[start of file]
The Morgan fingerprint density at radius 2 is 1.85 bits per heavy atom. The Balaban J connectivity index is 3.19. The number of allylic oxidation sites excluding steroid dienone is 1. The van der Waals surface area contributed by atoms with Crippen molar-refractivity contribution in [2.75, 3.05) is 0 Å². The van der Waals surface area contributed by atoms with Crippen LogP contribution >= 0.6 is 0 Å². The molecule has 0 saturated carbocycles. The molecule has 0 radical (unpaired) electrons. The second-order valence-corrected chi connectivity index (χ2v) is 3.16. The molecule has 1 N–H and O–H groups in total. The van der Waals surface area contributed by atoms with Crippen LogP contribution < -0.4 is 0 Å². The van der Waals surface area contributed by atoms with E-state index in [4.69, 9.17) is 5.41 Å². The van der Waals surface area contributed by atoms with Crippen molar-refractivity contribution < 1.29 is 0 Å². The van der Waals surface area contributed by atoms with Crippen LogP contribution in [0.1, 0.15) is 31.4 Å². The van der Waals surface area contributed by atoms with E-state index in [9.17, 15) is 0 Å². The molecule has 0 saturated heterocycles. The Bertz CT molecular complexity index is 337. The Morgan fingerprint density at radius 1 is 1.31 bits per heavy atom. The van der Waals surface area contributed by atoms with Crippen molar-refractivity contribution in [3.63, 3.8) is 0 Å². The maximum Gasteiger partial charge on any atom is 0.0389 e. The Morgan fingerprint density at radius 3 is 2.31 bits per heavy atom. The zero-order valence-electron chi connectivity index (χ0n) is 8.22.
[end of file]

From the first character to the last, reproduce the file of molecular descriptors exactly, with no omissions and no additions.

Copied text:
The Morgan fingerprint density at radius 2 is 1.85 bits per heavy atom. The Balaban J connectivity index is 3.19. The number of allylic oxidation sites excluding steroid dienone is 1. The van der Waals surface area contributed by atoms with Crippen molar-refractivity contribution in [2.75, 3.05) is 0 Å². The van der Waals surface area contributed by atoms with Crippen LogP contribution >= 0.6 is 0 Å². The molecule has 0 saturated carbocycles. The molecule has 0 radical (unpaired) electrons. The second-order valence-corrected chi connectivity index (χ2v) is 3.16. The molecule has 1 N–H and O–H groups in total. The van der Waals surface area contributed by atoms with Crippen LogP contribution < -0.4 is 0 Å². The van der Waals surface area contributed by atoms with E-state index in [4.69, 9.17) is 5.41 Å². The van der Waals surface area contributed by atoms with Crippen molar-refractivity contribution < 1.29 is 0 Å². The van der Waals surface area contributed by atoms with Crippen LogP contribution in [0.1, 0.15) is 31.4 Å². The van der Waals surface area contributed by atoms with E-state index in [9.17, 15) is 0 Å². The molecule has 0 saturated heterocycles. The Bertz CT molecular complexity index is 337. The Morgan fingerprint density at radius 1 is 1.31 bits per heavy atom. The van der Waals surface area contributed by atoms with Crippen molar-refractivity contribution in [3.63, 3.8) is 0 Å². The maximum Gasteiger partial charge on any atom is 0.0389 e. The Morgan fingerprint density at radius 3 is 2.31 bits per heavy atom. The zero-order valence-electron chi connectivity index (χ0n) is 8.22.